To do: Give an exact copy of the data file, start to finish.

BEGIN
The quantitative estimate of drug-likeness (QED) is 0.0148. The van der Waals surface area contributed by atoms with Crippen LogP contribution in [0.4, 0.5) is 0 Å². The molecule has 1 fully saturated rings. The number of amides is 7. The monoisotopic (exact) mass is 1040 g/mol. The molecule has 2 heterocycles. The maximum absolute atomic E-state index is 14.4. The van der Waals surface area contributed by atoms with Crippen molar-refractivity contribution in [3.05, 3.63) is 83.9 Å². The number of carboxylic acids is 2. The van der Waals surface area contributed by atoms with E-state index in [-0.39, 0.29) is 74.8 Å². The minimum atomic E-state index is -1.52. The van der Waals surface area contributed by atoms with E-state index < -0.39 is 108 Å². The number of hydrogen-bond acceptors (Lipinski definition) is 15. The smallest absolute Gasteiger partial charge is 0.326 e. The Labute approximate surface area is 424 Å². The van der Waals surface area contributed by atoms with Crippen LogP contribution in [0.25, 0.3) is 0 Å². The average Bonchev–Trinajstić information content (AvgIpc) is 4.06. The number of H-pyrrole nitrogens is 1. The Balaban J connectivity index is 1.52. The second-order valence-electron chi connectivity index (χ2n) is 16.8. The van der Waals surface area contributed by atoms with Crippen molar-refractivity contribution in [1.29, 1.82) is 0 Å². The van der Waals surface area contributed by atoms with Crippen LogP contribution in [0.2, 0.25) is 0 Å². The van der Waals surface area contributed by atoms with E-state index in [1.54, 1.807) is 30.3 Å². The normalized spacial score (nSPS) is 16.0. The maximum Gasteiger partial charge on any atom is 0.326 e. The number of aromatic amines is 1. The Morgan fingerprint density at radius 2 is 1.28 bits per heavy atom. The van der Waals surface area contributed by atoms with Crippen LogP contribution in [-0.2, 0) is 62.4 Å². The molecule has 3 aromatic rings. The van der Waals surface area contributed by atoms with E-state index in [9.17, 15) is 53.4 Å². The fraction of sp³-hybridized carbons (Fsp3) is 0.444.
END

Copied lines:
The quantitative estimate of drug-likeness (QED) is 0.0148. The van der Waals surface area contributed by atoms with Crippen LogP contribution in [0.4, 0.5) is 0 Å². The molecule has 1 fully saturated rings. The number of amides is 7. The monoisotopic (exact) mass is 1040 g/mol. The molecule has 2 heterocycles. The maximum absolute atomic E-state index is 14.4. The van der Waals surface area contributed by atoms with Crippen molar-refractivity contribution in [3.05, 3.63) is 83.9 Å². The number of carboxylic acids is 2. The van der Waals surface area contributed by atoms with E-state index in [-0.39, 0.29) is 74.8 Å². The minimum atomic E-state index is -1.52. The van der Waals surface area contributed by atoms with E-state index < -0.39 is 108 Å². The number of hydrogen-bond acceptors (Lipinski definition) is 15. The smallest absolute Gasteiger partial charge is 0.326 e. The Labute approximate surface area is 424 Å². The van der Waals surface area contributed by atoms with Crippen LogP contribution in [0.25, 0.3) is 0 Å². The average Bonchev–Trinajstić information content (AvgIpc) is 4.06. The number of H-pyrrole nitrogens is 1. The Balaban J connectivity index is 1.52. The second-order valence-electron chi connectivity index (χ2n) is 16.8. The van der Waals surface area contributed by atoms with Crippen molar-refractivity contribution in [1.29, 1.82) is 0 Å². The van der Waals surface area contributed by atoms with Crippen LogP contribution in [0.2, 0.25) is 0 Å². The van der Waals surface area contributed by atoms with E-state index in [1.54, 1.807) is 30.3 Å². The normalized spacial score (nSPS) is 16.0. The maximum Gasteiger partial charge on any atom is 0.326 e. The number of aromatic amines is 1. The Morgan fingerprint density at radius 2 is 1.28 bits per heavy atom. The van der Waals surface area contributed by atoms with Crippen LogP contribution in [-0.2, 0) is 62.4 Å². The molecule has 3 aromatic rings. The van der Waals surface area contributed by atoms with E-state index in [9.17, 15) is 53.4 Å². The fraction of sp³-hybridized carbons (Fsp3) is 0.444.